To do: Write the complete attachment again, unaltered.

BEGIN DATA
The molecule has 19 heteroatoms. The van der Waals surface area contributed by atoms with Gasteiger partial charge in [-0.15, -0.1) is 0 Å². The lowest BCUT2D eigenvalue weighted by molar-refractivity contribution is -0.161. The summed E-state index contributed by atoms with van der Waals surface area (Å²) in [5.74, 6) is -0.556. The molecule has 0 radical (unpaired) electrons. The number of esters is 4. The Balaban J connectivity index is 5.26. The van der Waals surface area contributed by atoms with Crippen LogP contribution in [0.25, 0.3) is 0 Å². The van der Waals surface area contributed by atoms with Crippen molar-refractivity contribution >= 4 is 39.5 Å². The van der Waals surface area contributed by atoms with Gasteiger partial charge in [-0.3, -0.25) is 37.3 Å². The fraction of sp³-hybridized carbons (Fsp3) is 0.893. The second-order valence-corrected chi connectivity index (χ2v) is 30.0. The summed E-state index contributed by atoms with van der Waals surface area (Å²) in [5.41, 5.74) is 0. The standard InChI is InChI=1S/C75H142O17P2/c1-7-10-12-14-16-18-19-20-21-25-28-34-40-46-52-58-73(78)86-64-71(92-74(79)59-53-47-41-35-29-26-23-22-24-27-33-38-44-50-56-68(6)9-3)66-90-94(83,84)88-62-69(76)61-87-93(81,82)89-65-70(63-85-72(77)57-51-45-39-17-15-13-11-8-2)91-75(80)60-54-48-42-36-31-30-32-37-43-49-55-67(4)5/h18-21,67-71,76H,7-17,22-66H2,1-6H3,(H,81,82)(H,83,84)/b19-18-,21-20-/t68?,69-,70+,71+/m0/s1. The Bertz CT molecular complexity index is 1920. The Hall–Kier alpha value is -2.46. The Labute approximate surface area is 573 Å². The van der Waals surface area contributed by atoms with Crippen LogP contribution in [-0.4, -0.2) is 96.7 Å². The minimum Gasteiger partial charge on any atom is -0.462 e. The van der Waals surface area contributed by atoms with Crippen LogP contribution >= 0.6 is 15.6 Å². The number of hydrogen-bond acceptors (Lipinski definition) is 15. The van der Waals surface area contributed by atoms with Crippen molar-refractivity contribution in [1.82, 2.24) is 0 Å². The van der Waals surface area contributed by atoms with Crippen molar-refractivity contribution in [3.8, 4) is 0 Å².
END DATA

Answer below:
The molecule has 19 heteroatoms. The van der Waals surface area contributed by atoms with Gasteiger partial charge in [-0.15, -0.1) is 0 Å². The lowest BCUT2D eigenvalue weighted by molar-refractivity contribution is -0.161. The summed E-state index contributed by atoms with van der Waals surface area (Å²) in [5.74, 6) is -0.556. The molecule has 0 radical (unpaired) electrons. The number of esters is 4. The Balaban J connectivity index is 5.26. The van der Waals surface area contributed by atoms with Crippen LogP contribution in [0.25, 0.3) is 0 Å². The van der Waals surface area contributed by atoms with Crippen molar-refractivity contribution >= 4 is 39.5 Å². The van der Waals surface area contributed by atoms with Gasteiger partial charge in [-0.3, -0.25) is 37.3 Å². The fraction of sp³-hybridized carbons (Fsp3) is 0.893. The second-order valence-corrected chi connectivity index (χ2v) is 30.0. The summed E-state index contributed by atoms with van der Waals surface area (Å²) in [5.41, 5.74) is 0. The standard InChI is InChI=1S/C75H142O17P2/c1-7-10-12-14-16-18-19-20-21-25-28-34-40-46-52-58-73(78)86-64-71(92-74(79)59-53-47-41-35-29-26-23-22-24-27-33-38-44-50-56-68(6)9-3)66-90-94(83,84)88-62-69(76)61-87-93(81,82)89-65-70(63-85-72(77)57-51-45-39-17-15-13-11-8-2)91-75(80)60-54-48-42-36-31-30-32-37-43-49-55-67(4)5/h18-21,67-71,76H,7-17,22-66H2,1-6H3,(H,81,82)(H,83,84)/b19-18-,21-20-/t68?,69-,70+,71+/m0/s1. The Bertz CT molecular complexity index is 1920. The Hall–Kier alpha value is -2.46. The Labute approximate surface area is 573 Å². The van der Waals surface area contributed by atoms with Crippen LogP contribution in [-0.4, -0.2) is 96.7 Å². The minimum Gasteiger partial charge on any atom is -0.462 e. The van der Waals surface area contributed by atoms with Crippen LogP contribution >= 0.6 is 15.6 Å². The number of hydrogen-bond acceptors (Lipinski definition) is 15. The van der Waals surface area contributed by atoms with Crippen molar-refractivity contribution in [1.82, 2.24) is 0 Å². The van der Waals surface area contributed by atoms with Crippen molar-refractivity contribution in [3.8, 4) is 0 Å².